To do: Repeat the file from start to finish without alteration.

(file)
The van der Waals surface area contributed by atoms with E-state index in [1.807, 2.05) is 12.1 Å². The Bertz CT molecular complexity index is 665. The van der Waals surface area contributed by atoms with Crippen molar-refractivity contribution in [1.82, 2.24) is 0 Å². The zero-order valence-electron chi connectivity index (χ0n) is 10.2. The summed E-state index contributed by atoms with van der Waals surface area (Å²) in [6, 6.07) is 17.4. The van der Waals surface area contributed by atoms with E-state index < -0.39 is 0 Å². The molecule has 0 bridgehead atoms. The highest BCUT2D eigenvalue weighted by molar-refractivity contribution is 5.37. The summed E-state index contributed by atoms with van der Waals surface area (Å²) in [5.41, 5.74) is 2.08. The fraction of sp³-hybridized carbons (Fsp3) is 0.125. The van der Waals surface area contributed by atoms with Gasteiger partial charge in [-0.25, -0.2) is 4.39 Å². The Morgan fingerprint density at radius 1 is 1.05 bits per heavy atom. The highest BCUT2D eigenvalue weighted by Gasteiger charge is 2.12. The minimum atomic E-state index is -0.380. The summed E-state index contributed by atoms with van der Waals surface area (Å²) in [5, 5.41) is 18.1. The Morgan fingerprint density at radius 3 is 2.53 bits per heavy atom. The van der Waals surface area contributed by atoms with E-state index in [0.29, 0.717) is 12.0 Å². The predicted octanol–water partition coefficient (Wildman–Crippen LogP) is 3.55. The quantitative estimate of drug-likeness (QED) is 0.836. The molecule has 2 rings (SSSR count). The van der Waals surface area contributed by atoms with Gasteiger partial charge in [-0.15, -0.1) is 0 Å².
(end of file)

The van der Waals surface area contributed by atoms with E-state index in [1.807, 2.05) is 12.1 Å². The Bertz CT molecular complexity index is 665. The van der Waals surface area contributed by atoms with Crippen molar-refractivity contribution in [1.82, 2.24) is 0 Å². The zero-order valence-electron chi connectivity index (χ0n) is 10.2. The summed E-state index contributed by atoms with van der Waals surface area (Å²) in [6, 6.07) is 17.4. The van der Waals surface area contributed by atoms with E-state index < -0.39 is 0 Å². The molecule has 0 bridgehead atoms. The highest BCUT2D eigenvalue weighted by molar-refractivity contribution is 5.37. The summed E-state index contributed by atoms with van der Waals surface area (Å²) in [5.41, 5.74) is 2.08. The fraction of sp³-hybridized carbons (Fsp3) is 0.125. The van der Waals surface area contributed by atoms with Gasteiger partial charge in [-0.25, -0.2) is 4.39 Å². The Morgan fingerprint density at radius 1 is 1.05 bits per heavy atom. The highest BCUT2D eigenvalue weighted by Gasteiger charge is 2.12. The minimum atomic E-state index is -0.380. The summed E-state index contributed by atoms with van der Waals surface area (Å²) in [5, 5.41) is 18.1. The Morgan fingerprint density at radius 3 is 2.53 bits per heavy atom. The van der Waals surface area contributed by atoms with E-state index in [0.29, 0.717) is 12.0 Å². The predicted octanol–water partition coefficient (Wildman–Crippen LogP) is 3.55. The quantitative estimate of drug-likeness (QED) is 0.836. The molecule has 2 rings (SSSR count). The van der Waals surface area contributed by atoms with Gasteiger partial charge in [-0.15, -0.1) is 0 Å².